While we might imagine that civilization is impervious to the elements, it’s a sobering fact that nature can wipe cities from the face of the Earth in minutes. Natural disasters usually strike without warning and have devastating consequences. Loss of life and property can be enormous, and the psychological effects can be immeasurable. Nothing can be as terrifying as being in the grip of nature, and we can ultimately do nothing to inhibit its effects. Here are 7 of the most devastating natural disasters in history.
1) 1906 San Francisco earthquake
Striking the Californian coast at 5am on April 18, 1906, the San Francisco earthquake shook the ground from Oregon to LA and is remembered as one of the worst natural disasters in US history. The earthquake itself was followed by widespread fires, caused by burst gas mains, which devastated the city. Ultimately, 3,000 people died.
2) The 1931 great floods in China
In 1931 a series of floods overran Central China. It is generally considered the deadliest natural disaster ever recorded, and almost certainly the deadliest of the 20th century, when pandemics are discounted. The human casualties are estimated to have numbered from 3.7 million to 4 million dead and countless thousands of people made homeless.
3) The Great Tangshan earthquake
The Great Tangshan Earthquake was a natural disaster that occurred on July 28, 1976. It is believed to be the largest earthquake of the 20th century based on death toll. The epicentre of the earthquake was near Tangshan in Hebei, China, an industrial city with approximately one million inhabitants. The number of deaths initially reported by the Chinese government was 655,000, but this number has since been dropped to around 255,000. A further 164,000 people were recorded as being severely injured. The earthquake came in between a series of political events involving the Communist Party of China. It shook China both literally and figuratively in 1976, which was later labeled a ‘Year of Curse’.
The earthquake hit in the early morning, at 3.42am local time on July 27, and lasted for around 10 seconds. The Chinese Government’s official sources state that it reached 7.8 on the Richter magnitude scale, though some sources listed it as high as 8.2. It was followed by a major 7.8 magnitude aftershock some 16 hours later, increasing the death toll.
4) The Bhola Cyclone of 1970
The 1970 Bhola cyclone was a devastating storm that struck Bangladesh and West Bengal on November 12, 1970. It was the deadliest tropical cyclone ever recorded, and one of the deadliest natural disasters in modern times. Up to 500,000 people lost their lives in the storm, primarily as a result of the storm surge that flooded much of the low-lying islands of the Ganges Delta.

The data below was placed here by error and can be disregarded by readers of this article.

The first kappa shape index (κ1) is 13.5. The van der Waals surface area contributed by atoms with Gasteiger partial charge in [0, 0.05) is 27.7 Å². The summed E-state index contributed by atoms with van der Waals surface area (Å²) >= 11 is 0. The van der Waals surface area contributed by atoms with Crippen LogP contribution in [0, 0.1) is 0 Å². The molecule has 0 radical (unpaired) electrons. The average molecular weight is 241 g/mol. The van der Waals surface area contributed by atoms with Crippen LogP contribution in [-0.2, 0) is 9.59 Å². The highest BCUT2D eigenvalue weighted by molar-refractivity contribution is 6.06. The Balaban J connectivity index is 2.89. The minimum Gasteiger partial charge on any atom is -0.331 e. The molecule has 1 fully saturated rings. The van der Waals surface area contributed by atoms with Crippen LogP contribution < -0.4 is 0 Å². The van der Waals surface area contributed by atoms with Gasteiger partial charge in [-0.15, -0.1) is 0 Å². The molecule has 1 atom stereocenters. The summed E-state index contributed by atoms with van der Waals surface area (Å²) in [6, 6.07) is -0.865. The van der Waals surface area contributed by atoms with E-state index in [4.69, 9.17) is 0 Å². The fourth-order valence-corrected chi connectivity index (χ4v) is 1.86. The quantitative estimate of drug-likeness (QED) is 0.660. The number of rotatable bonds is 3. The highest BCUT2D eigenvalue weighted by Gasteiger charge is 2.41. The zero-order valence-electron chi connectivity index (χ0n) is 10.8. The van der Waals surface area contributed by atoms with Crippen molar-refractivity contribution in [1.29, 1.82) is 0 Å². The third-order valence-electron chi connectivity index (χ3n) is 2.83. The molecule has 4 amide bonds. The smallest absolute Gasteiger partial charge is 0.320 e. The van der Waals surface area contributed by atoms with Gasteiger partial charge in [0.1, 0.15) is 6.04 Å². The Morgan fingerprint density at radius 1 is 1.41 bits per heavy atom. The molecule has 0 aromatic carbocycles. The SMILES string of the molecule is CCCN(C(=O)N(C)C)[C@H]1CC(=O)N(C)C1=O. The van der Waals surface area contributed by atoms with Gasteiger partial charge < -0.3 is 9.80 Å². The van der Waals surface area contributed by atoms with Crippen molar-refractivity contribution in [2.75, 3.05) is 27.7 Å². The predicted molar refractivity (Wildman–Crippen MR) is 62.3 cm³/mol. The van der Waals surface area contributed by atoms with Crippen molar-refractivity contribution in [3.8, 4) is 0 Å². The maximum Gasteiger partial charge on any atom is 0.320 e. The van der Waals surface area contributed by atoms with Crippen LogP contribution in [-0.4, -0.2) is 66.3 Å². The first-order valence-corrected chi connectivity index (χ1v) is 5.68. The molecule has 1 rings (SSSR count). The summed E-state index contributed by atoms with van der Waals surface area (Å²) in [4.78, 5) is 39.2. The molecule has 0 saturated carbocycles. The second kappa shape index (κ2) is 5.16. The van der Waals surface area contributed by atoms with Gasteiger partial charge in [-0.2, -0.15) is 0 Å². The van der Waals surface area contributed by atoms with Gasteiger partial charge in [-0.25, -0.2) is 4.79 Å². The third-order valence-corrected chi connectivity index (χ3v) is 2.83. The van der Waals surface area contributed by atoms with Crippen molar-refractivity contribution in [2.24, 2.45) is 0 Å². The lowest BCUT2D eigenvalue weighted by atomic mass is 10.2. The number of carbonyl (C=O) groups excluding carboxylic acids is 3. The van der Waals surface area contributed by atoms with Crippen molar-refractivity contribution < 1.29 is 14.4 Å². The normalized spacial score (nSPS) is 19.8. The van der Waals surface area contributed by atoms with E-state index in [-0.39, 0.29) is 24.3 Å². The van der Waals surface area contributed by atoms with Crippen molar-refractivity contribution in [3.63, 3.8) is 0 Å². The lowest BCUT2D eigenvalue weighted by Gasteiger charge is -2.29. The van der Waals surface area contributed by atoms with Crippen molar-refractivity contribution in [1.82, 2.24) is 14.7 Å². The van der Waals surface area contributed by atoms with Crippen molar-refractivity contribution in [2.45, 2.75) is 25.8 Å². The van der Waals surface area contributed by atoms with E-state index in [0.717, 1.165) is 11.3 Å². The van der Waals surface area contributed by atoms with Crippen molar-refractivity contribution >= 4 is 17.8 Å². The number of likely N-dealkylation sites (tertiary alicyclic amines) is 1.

5) Hurricane Katrina
On August 28, 2005, Hurricane Katrina hit the southern coast of the United States with devastating effect. It was reported that more than 1,800 people lost their lives, and more than $81bn in damages occurred. As a result, efforts to assist those affected by Hurricane Katrina still continue, as those affected by the terrible hurricane continue to work to regain the health and livelihood that they had before the storm. The resources below provide access to historical information related to the event, as well as on-going aid and assistance that is currently available to the effected public.
6) 2004 Indian Ocean tsunami
At 6.58am on December 26, 2004, one of the most powerful earthquakes ever recorded began shaking the Pacific seafloor about 150 miles off the west coast of the Indonesian island of Sumatra. Within moments, the magnitude 9.0 quake gave birth to a tsunami — a wall of fast-moving water that is one of the most feared of all natural disasters. Within hours of the initial earthquake, shorelines thousands of miles away were pummelled by waves as high as 30 feet, like the Hawaiian islands pictured above. Fishermen, tourists, and coastal residents in Indonesia, Sri Lanka, India, Thailand, the Maldives, and even as far away as Somalia had little inkling of what was coming due to the speed of the wave and, more importantly, the lack of a tsunami warning system in the Indian Ocean. At last count, more than 155,000 people have been killed and more than 1.7 million displaced in what is being called one of the worst natural disasters of the last 100 years.